FUDiabetes

FUD Delivery


#1

I have so many things I need to be doing right now, but there is nothing more important (there is, but this is how procrastinators justify their procrastinating) than to share my morning with you all, the inspiration behind victory.

I brought a piece of FUD to a second grader today, and I’m feeling wonderful. There’s nothing diabetes about this… or at least nothing more than the fact that his one simple answer to my very simple question really summed up how diabetes once felt to me. It was the saddest answer ever coming from a sweet but somber second grader on a Friday morning… I asked, well, two questions. The first was how are you today? His answer was simply sick. Okay, so I guess there were more than two questions… because I don’t know how else I got all this information, but when prodded a little, he explained that he was sick with allergies and needed to drink medicine to feel better and sometimes use a special medicine to breathe in. We know these medicines well. These are probably something like Benadryl or Claritin and an inhaler. So I gave him the word, inhaler. Then the second question… I asked *what are you doing this weekend? Anything you’re looking forward to?”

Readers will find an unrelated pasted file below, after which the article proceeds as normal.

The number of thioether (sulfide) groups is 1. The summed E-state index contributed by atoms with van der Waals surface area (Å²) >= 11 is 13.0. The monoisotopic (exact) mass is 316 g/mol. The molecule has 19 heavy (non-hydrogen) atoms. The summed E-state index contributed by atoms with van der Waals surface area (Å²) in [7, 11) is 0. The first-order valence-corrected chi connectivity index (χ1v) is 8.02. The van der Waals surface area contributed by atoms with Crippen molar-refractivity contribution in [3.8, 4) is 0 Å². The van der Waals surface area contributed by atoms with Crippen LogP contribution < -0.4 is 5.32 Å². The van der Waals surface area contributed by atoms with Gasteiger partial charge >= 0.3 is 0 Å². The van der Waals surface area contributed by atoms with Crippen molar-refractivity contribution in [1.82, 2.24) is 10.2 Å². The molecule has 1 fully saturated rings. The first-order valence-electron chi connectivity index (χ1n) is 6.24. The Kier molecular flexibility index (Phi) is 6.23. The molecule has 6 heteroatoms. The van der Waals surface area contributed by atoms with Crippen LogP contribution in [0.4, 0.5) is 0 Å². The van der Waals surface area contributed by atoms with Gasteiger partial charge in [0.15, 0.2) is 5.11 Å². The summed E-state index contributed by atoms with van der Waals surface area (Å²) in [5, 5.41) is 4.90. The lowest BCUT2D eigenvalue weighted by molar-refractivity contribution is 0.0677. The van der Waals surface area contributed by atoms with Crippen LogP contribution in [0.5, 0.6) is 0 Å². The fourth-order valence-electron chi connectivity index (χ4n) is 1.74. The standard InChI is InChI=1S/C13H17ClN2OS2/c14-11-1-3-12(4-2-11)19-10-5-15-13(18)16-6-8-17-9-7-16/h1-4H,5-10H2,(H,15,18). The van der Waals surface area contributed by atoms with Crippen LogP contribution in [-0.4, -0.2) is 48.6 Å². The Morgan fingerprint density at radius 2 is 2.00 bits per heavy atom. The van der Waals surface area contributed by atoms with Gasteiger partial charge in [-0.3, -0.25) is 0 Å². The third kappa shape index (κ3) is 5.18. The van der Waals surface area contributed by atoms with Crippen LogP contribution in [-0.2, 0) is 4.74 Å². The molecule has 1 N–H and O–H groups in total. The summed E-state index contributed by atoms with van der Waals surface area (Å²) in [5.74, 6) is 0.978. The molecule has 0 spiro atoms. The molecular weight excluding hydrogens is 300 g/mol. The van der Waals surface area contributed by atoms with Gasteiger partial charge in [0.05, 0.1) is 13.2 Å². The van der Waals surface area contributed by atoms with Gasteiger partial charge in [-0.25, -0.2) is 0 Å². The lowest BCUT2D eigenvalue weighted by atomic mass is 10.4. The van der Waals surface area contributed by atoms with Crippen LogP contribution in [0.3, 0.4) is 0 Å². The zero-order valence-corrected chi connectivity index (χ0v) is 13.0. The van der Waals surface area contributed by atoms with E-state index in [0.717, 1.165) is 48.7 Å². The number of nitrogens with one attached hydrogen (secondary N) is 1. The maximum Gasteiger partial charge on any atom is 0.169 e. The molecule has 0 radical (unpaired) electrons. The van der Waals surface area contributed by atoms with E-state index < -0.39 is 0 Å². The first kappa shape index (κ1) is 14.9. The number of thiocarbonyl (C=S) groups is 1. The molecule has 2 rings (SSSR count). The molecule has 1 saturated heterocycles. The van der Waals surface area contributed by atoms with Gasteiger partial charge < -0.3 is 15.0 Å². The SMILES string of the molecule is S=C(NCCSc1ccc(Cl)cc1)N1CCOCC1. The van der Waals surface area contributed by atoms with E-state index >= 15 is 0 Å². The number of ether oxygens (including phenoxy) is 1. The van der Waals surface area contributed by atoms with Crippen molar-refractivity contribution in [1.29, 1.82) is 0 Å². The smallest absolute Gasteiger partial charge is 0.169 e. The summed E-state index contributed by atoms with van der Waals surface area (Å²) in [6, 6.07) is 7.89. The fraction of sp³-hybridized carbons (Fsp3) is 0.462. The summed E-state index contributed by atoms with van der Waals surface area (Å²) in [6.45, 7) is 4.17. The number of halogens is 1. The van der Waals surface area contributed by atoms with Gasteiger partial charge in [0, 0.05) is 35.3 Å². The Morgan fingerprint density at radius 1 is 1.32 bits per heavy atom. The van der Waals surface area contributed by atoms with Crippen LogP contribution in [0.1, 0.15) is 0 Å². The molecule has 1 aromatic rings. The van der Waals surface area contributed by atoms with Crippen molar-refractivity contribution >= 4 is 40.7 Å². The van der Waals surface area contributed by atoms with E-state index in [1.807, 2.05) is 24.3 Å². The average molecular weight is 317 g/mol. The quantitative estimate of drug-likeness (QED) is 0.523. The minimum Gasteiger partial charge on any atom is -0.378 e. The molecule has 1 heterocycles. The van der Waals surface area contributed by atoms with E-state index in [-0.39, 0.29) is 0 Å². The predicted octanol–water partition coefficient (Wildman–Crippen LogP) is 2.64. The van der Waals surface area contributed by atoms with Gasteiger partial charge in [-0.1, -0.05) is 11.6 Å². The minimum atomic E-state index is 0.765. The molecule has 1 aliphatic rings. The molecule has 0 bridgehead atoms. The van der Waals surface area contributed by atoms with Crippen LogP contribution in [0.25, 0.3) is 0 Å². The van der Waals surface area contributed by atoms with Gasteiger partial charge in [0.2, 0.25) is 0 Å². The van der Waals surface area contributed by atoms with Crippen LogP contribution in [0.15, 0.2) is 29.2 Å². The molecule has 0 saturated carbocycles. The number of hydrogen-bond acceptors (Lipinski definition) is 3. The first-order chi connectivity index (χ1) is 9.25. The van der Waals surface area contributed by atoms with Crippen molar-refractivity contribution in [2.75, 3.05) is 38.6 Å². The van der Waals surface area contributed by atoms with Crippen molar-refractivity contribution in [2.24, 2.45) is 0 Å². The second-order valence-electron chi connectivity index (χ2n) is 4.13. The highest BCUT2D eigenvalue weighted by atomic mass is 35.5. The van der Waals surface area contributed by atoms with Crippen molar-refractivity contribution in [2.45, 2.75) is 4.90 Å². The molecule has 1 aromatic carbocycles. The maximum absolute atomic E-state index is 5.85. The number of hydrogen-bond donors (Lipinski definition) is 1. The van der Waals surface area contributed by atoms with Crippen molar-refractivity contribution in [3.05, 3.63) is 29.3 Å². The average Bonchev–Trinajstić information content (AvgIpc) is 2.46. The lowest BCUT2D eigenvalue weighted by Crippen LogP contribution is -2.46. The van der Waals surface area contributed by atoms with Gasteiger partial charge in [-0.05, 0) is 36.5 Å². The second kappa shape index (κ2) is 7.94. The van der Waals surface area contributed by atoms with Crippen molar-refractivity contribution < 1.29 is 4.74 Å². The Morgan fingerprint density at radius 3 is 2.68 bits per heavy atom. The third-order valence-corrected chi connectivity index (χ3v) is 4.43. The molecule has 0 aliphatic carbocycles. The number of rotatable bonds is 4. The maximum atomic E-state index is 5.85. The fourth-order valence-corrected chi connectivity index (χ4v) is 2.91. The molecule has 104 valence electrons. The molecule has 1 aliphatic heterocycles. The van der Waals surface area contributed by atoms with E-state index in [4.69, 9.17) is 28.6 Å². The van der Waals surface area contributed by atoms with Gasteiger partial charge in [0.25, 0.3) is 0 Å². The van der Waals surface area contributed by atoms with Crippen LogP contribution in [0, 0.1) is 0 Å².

This was the answer that made things start to whir in my brain. When asked how he was, his answer was sick. When asked if he had anything to look forward to, his answer was feeling less sick.

He’s a second grader. That’s a serious burden, and I know that burden well. It’s a life lived between the present amount of sick and the potential future amount of sick. And that sucks.

So I FUD-ed him. We were reading a book about matter, and although I was told he was a weak reader, I didn’t find it to be true at all. He just needed to be engaged. We had a wonderful talk and a wonderful read. We took what we were looking at and made it funny and made it real. We talked about liquids and solids as blood and bones, and that is when he asked so the inhaler (unsure if he had the word right) is kind of a gas… and it goes into my lungs? And then into my body? And that was it. Right there. He might forget it all by the time he gets home, but for just that one second, he was thinking. Then, of course, he started asking me very high level questions about the function of blood and other stuff I had to make up answers to, but for just that second…

It was a really nice morning, and it made me remember what it felt like to be in the dark and what a difference knowledge has made. What a difference FUD has made.

Anyway. Nap time.


#2

Of course having knowledge AND the right TOOLS can make a bigger difference.


#3

Heart in throat. What a lovely thing to do for a child who really needed it.